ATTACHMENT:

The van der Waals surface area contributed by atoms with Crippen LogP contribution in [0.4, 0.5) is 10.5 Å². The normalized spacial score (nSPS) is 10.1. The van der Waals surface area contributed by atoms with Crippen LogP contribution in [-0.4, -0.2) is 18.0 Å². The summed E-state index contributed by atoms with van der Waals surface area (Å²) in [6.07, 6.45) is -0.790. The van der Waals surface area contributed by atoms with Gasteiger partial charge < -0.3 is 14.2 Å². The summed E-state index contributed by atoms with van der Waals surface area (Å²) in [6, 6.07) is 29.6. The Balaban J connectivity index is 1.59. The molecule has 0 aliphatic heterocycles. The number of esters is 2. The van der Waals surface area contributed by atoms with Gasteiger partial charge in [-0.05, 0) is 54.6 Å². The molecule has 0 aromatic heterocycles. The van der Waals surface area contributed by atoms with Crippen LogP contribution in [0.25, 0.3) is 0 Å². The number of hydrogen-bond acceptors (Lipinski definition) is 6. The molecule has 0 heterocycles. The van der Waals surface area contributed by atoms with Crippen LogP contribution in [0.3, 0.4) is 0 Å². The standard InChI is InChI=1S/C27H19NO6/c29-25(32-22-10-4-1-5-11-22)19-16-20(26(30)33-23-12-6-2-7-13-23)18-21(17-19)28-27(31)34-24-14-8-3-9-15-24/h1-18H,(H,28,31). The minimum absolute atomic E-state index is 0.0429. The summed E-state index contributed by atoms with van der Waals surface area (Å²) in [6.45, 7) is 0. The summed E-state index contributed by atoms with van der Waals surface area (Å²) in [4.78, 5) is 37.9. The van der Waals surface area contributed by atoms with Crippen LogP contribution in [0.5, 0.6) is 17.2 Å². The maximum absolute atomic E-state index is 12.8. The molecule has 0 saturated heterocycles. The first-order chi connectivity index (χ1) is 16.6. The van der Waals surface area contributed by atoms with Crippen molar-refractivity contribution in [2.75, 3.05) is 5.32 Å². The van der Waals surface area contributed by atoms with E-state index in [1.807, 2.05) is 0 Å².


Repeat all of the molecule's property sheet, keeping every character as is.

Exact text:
The van der Waals surface area contributed by atoms with Crippen LogP contribution in [0.4, 0.5) is 10.5 Å². The normalized spacial score (nSPS) is 10.1. The van der Waals surface area contributed by atoms with Crippen LogP contribution in [-0.4, -0.2) is 18.0 Å². The summed E-state index contributed by atoms with van der Waals surface area (Å²) in [6.07, 6.45) is -0.790. The van der Waals surface area contributed by atoms with Gasteiger partial charge < -0.3 is 14.2 Å². The summed E-state index contributed by atoms with van der Waals surface area (Å²) in [6, 6.07) is 29.6. The Balaban J connectivity index is 1.59. The molecule has 0 aliphatic heterocycles. The number of esters is 2. The van der Waals surface area contributed by atoms with Gasteiger partial charge in [-0.05, 0) is 54.6 Å². The molecule has 0 aromatic heterocycles. The van der Waals surface area contributed by atoms with Crippen LogP contribution in [0.25, 0.3) is 0 Å². The number of hydrogen-bond acceptors (Lipinski definition) is 6. The molecule has 0 heterocycles. The van der Waals surface area contributed by atoms with Crippen LogP contribution in [0.3, 0.4) is 0 Å². The standard InChI is InChI=1S/C27H19NO6/c29-25(32-22-10-4-1-5-11-22)19-16-20(26(30)33-23-12-6-2-7-13-23)18-21(17-19)28-27(31)34-24-14-8-3-9-15-24/h1-18H,(H,28,31). The minimum absolute atomic E-state index is 0.0429. The summed E-state index contributed by atoms with van der Waals surface area (Å²) in [6.45, 7) is 0. The summed E-state index contributed by atoms with van der Waals surface area (Å²) in [4.78, 5) is 37.9. The van der Waals surface area contributed by atoms with Crippen LogP contribution in [0.5, 0.6) is 17.2 Å². The maximum absolute atomic E-state index is 12.8. The molecule has 0 saturated heterocycles. The first-order chi connectivity index (χ1) is 16.6. The van der Waals surface area contributed by atoms with Crippen molar-refractivity contribution in [2.75, 3.05) is 5.32 Å². The van der Waals surface area contributed by atoms with E-state index in [1.807, 2.05) is 0 Å².